Wild Card! Manhattanites split on Midtown East casino proposal

With a fierce bidding war on the horizon for a casino license in New York City — and with a new Midtown proposal on the line — Manhattanites say they’re split on one billionaire’s plan to construct a sprawling casino, towering Ferris Wheel, and more in the shadow of the United Nations.

The bid, first reported by the New York Times, is being led by real estate billionaire Stefan Soloviev and the Mohegan Tribe, which runs Mohegan Sun in Connecticut. Soloviev wants to build a casino on 6.7 acres of empty land between 38th and 41st streets and 1st Avenue and the FDR Drive.

Soloviev’s project, formally dubbed “Freedom Plaza,” would also see the erection of a 1,200-room hotel, two residential skyscrapers, a performing arts center, and a new park.

Shortly after news broke, New Yorkers told amNewYork Metro they weren’t sure they wanted to roll the dice on the plan.

“I live in this neighborhood, and I don’t mind the Ferris wheel, but I don’t want a casino,” said local Karen Green. “I feel like it is going to attract different types of people. I’m a little afraid of it.”

The site is currently a padlocked patch of empty swampland that’s surrounded by fencing. Thursday morning, cinderblocks sat by waterlogged bits of dead grass, all the while rusted chains kept the public out.

For residents like Green, New York City is already chock full of bars and hotels. She hopes, instead, to see the vacant area near the East River be revitalized into a green space geared specifically toward children.

The vacant lot where the Midtown East proposed casino would be built. Photo by Dean Moses
Chains and padlocks currently keep the public out of the lot. Photo by Dean Moses

“If they made it a children’s area, I’d be fine but a casino kind of scares me,” Green said. “[The area] needs something. A green space would be better than a casino.”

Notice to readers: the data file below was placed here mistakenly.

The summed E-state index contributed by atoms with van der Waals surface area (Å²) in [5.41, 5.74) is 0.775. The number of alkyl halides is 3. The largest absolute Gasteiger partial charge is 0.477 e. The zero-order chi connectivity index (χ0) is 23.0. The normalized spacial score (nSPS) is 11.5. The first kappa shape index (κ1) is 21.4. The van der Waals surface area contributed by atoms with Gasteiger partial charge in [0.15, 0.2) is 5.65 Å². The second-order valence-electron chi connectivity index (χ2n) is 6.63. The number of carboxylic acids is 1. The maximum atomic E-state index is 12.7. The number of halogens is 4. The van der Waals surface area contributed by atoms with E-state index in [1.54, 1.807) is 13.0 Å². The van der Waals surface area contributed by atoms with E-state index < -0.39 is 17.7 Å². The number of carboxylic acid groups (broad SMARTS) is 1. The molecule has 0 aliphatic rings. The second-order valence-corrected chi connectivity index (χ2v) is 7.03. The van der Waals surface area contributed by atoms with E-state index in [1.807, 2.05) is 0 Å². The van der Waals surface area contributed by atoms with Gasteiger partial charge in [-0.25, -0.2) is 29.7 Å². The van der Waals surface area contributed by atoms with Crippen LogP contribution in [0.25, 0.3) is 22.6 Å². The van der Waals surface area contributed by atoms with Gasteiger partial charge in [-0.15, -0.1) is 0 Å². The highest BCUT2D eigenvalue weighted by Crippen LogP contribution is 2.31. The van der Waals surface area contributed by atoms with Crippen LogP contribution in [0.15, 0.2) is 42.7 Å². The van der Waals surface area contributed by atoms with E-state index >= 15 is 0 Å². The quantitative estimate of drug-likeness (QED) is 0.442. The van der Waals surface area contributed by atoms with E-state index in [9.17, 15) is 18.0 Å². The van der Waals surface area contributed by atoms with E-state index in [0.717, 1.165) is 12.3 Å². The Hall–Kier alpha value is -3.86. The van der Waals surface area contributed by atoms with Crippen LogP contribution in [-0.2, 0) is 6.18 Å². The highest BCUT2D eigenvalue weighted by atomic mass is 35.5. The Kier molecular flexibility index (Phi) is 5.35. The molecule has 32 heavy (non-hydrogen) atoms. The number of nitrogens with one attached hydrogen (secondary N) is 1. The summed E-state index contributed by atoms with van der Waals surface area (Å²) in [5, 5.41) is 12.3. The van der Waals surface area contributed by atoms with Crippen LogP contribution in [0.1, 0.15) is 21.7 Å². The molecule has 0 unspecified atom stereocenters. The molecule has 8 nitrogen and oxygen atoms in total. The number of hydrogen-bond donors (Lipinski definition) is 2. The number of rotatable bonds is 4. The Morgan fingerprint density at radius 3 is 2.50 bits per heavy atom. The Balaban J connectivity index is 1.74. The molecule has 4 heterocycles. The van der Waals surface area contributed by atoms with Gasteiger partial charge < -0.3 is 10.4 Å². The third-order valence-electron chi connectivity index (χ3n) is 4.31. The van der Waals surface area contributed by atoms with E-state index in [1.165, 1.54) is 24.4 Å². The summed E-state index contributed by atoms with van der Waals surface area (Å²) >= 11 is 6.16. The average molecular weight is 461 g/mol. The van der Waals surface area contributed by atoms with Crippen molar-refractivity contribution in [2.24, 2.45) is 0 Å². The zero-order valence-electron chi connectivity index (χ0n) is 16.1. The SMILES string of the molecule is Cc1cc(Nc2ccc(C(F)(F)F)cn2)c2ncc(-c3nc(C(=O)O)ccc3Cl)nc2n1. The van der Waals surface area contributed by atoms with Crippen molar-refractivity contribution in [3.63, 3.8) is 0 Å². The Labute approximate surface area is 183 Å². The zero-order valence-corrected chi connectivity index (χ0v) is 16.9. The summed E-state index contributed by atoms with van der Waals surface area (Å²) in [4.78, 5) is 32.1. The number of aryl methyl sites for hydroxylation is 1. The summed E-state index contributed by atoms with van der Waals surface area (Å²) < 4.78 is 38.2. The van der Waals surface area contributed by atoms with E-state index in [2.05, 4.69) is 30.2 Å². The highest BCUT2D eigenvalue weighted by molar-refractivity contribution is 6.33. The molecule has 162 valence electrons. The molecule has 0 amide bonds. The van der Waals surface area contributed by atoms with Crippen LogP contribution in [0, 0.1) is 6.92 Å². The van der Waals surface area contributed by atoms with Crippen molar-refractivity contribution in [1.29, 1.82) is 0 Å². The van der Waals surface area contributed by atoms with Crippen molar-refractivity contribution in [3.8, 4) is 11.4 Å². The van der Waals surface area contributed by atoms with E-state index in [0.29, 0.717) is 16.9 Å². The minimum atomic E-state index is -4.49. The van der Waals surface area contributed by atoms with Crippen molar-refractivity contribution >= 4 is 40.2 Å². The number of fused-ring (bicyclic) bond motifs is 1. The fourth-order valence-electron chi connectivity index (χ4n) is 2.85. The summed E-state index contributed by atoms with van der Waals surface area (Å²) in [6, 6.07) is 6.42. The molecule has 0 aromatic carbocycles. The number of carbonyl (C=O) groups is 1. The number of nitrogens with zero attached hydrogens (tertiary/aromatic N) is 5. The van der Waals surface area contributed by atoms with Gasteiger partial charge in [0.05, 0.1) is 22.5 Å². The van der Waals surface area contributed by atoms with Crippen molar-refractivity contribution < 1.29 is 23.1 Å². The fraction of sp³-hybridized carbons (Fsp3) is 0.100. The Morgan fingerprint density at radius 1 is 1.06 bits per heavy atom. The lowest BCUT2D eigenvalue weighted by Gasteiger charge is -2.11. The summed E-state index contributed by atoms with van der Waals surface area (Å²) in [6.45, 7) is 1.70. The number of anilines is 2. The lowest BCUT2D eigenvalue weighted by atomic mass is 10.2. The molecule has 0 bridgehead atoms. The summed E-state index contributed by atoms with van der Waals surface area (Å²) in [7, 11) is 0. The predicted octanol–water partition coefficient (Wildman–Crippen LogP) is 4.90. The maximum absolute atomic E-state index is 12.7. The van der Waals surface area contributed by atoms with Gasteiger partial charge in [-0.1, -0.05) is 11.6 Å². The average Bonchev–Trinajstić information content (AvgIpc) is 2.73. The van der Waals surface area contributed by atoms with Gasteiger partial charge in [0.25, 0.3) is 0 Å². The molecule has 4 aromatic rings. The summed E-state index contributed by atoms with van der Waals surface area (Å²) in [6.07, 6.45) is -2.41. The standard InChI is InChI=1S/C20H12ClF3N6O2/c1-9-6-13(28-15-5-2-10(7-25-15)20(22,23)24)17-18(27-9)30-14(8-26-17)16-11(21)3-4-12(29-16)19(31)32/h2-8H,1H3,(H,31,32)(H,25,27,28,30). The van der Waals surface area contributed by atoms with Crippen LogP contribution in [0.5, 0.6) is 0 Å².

But not all are opposed to the proposal.

New Yorker Alex Arcadia was taking an afternoon stroll by the site Thursday, during which he told amNewYork Metro that he’s open to the creation of a casino — especially if it can help boost the local economy.

“You can’t stop progress,” he said. “If people want to create items that are going to generate income that’s going to trickle down to everybody else, well then how can that be a bad thing?”

Alex Arcadia isn’t opposed to a new casino in Midtown. Photo by Dean Moses

Arcadia said the project would also create a walkable destination — something, he believes, locals are craving, as opposed to trips that require long drives.

“Now you can just work, come out here, go onto a nice Ferris Wheel, and gamble some money if you want,” he said.

​​Kevin O’Keefe, executive director for the St. Vartan Park Conservancy (located just a few blocks shy of the site), said he and his organization ar on the fence when it comes to the idea.

“Right now, we’ve expressed weariness. That’s a word we’ve used multiple times because of many different elements that we need to know more about,” O’Keefe explained, adding that one of the conservancy’s biggest concerns is that the casino would be three blocks away from the River School PS 281.

​​Kevin O’Keefe, executive director for the St. Vartan Park Conservancy ponders the site. Photo by Dean Moses

The St. Vartan Park Conservancy’s main goal, O’Keefe said, is to make the community happy — and the proposal has already come up at the group’s meetings, where he says he’s heard concerns made by parents of local schoolchildren and other groups about a casino’s potential impact on the area.

“The proposal that we did see that was sent out to prospective casino partners, I felt, was not defined enough and was schematic driven. So, I need to know more,” O’Keefe said. “But I want to be explicit that we are not rejecting the plan outright at all. We are just expressing wariness.”

While O’Keefe is certainly still open to the casino, he would ideally like to see the site transformed into a fully green space — something he’s happy the proposal does include in some capacity.

“Our dream is that the city somehow finds some money to work with Mr. Soloviev to purchase this site and turn it into a park, a thousand percent and athletic fields and that’s one thing that was in the plan,” O’Keefe said. “We want a more green New York, and we also recognize the huge need for affordable housing.”

The vacant lot where the Midtown East proposed casino would be built. Photo by Dean Moses